For decades, bodegas — the crowded corner stores started by Puerto Rican and Dominican entrepreneurs in the 1960s and 1970s — have textured the backdrop of New York. The Spanish word comes from bodeguita, a general store in Latin America, and has come to refer to such New York shops owned by people of all ethnic backgrounds.
In the last decade, many Latino longtime shop owners have left to open bodegas in places like Pennsylvania, Rhode Island or Connecticut, or moved on to bigger businesses, passing their shops to other immigrant groups, including Koreans, Middle Easterners and the newest wave of Latino immigrants, Mexicans.
Guardian (U.K.): ‘Georgia and Russia edge towards war over South Ossetia’
Cold Warriors are creaming in their jeans because someone is finally bombing Stalin’s hometown. And it’s Russia that’s doing it!
This is some serious stuff going on the Caucasus, and naturally it’s mostly ignored by the U.S. press, though the Times does report: “Fiercest Fighting in Years Near Georgian Border.”
You want to know what’s going on, this is from the Guardian:
The Russian prime minister vowed to protect his citizens after Georgia launched an all-out bombardment of separatists in the South Ossetian capital, Tskhinvali, last night, a few hours after apparently agreeing to a ceasefire.
Russian forces including tanks and heavy weapons were concentrating on their side of the border with South Ossetia, the Associated Press reported.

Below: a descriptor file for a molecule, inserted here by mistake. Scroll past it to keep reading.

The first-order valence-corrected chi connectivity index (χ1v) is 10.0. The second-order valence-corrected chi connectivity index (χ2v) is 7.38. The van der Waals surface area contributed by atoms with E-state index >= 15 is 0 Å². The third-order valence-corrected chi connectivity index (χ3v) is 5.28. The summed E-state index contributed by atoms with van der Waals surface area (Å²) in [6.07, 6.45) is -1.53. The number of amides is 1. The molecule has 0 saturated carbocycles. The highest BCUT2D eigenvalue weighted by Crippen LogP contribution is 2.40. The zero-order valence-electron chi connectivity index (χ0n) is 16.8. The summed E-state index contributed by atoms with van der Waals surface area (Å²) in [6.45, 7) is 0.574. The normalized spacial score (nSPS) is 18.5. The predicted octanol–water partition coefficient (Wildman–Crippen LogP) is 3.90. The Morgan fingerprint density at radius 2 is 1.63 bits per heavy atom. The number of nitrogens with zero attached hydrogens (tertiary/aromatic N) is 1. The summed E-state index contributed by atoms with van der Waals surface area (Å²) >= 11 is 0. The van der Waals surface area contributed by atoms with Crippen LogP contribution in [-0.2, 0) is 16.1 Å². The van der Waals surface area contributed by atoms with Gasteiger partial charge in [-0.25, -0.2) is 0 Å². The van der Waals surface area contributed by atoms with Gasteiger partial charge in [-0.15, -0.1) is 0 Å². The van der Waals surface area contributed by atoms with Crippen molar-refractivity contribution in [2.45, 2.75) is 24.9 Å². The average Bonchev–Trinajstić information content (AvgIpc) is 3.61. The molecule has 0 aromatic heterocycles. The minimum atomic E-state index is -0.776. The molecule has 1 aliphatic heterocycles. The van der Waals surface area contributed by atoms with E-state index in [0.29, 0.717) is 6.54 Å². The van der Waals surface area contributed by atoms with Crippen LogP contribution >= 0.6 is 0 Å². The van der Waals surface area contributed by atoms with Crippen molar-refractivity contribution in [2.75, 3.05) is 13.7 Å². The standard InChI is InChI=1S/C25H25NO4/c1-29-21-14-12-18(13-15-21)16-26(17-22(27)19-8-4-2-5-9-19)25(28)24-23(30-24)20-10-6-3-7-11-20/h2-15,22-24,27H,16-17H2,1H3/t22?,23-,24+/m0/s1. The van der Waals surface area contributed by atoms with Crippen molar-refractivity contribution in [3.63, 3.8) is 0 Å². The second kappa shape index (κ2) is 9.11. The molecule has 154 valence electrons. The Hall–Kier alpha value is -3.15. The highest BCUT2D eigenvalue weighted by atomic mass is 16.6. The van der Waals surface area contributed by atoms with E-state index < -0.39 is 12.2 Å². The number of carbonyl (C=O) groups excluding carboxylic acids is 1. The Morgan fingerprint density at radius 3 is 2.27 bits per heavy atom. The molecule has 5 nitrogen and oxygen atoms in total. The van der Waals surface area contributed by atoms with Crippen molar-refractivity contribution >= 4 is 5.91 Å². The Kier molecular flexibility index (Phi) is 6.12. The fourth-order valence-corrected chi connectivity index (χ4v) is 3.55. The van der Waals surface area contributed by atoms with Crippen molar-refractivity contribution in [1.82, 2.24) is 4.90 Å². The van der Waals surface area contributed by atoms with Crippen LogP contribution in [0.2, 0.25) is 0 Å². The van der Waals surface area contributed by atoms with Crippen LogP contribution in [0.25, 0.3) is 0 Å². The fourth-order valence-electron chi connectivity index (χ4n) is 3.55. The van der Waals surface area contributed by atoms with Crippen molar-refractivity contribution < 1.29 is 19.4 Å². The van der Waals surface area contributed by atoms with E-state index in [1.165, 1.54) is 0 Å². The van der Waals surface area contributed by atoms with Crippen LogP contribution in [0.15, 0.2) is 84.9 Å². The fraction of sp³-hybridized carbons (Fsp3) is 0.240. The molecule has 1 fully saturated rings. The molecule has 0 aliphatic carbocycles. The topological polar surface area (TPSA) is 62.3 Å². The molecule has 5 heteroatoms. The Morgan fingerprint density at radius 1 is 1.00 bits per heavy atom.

The Georgian military said it would hold a three-hour ceasefire for civilians to leave the region.
Earlier, Georgian troops exchanged fire with convoys carrying volunteer fighters over the border to support the separatists. Planes, tanks and artillery bombed the city.
Georgia said several Russian SU-24 jets entered Georgian airspace and bombed two locations, south of the Ossetian enclave, including Gori, the birthplace of the Soviet dictator Joseph Stalin. Russia has denied the bombing.
The daily newsprint press ignores at its own peril this kind of hybrid reporting on important topics.
What if you were forced to buy an SUV right now? That’s what Bill Gates is trying to make you do by shoving Vista onto your mother-friggin’-board.
This Slate item is 21st century consumer news.
Farhad Manjoo (yes, him again) calls it right:
Mildly interesting after this intriguing David Hinckley lede:
Because it’s unusual for Presidential candidates to buy national television advertising time anywhere — it hasn’t happened in a general election since Bob Dole bought one spot in 1996 — some viewers may be mildly surprised to see political messages popping up between a Greco-Roman wrestling match and the 400-meter semifinals.
New York Review of Books: ‘China: Humiliation & the Olympics’
You want to try to understand China?
No, let me put it another way, as a direct order: You want to try to understand China.
That’s for the sake of your future and your children’s future in a world in which China’s burgeoning consumer class is elbowing the U.S. consumer class out of the way.
Avert your eyes from the glare of endless promos, ads, and Olympics coverage and read Orville Schell‘s piece.
And speaking of food, check out Schell’s Modern Meat, his 1984 exposé of factory farming. You’ll have to search out a printed copy. But that’s OK. It’s better to wait until after lunch to read this brilliant reporting on the meatpacking industry.